Aerial photograph of the Gallic house at Verberie (Somme), prior to digital retouching.
 
The same photo, after modifying the color contrast. The postholes that held up the exterior wall are now more visible.
Camera equipment
Digital images
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Aerial photograph of the Gallic house at Verberie (Somme), prior to digital retouching.

The same photo, after modifying the color contrast. The postholes that held up the exterior wall are now more visible.
Digital images — whether obtained by scanning silver-based photographs or acquired directly with a digital camera — offer the archaeologist new ways to examine images thanks to the computer.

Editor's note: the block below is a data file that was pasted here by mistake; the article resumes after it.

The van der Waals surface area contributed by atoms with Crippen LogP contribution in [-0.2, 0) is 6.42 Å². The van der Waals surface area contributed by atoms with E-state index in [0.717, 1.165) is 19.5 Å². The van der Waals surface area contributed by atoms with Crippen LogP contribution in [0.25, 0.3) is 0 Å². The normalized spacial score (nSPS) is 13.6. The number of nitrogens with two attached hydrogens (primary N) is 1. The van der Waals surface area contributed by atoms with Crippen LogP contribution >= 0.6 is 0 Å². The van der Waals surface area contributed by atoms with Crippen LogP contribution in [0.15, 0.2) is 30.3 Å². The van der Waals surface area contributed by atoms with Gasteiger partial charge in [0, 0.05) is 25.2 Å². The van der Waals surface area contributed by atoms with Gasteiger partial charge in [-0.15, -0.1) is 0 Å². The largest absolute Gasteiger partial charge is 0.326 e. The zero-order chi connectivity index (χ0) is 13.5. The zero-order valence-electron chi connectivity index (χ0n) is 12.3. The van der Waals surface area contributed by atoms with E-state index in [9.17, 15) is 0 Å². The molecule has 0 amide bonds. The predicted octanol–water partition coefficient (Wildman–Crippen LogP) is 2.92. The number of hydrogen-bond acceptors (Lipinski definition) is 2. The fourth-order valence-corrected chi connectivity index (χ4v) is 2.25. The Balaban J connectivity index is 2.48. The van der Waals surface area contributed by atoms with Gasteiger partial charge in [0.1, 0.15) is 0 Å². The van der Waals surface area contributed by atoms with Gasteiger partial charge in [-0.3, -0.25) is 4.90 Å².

Take for example the various ways in which the image can be modified — changing the contrast, modifying the density, displaying a single color channel, selecting part of an image, sharpening, simultaneously displaying several images for comparison or superimposing them, etc. All of these manipulations contribute to a better interpretation and analysis of the objects being examined.
Combining digital images with a GIS allows information from different sources to be compared and localized, and allows digital images to be superimposed and integrated.
Both scanned photographs and images taken directly with a digital camera are extremely important for the protection, exploitation and distribution of scientific data.
High-definition scanning means that original .
documents can be worked on, but are spared handling that could damage them. In addition, scanning preserves non-permanent silver-based information. At lower-resolutions, scanning allows large archives to be organized and managed, thus facilitating researchers' work. The arrival of web technology means these images can be distributed to the wides possible audience.


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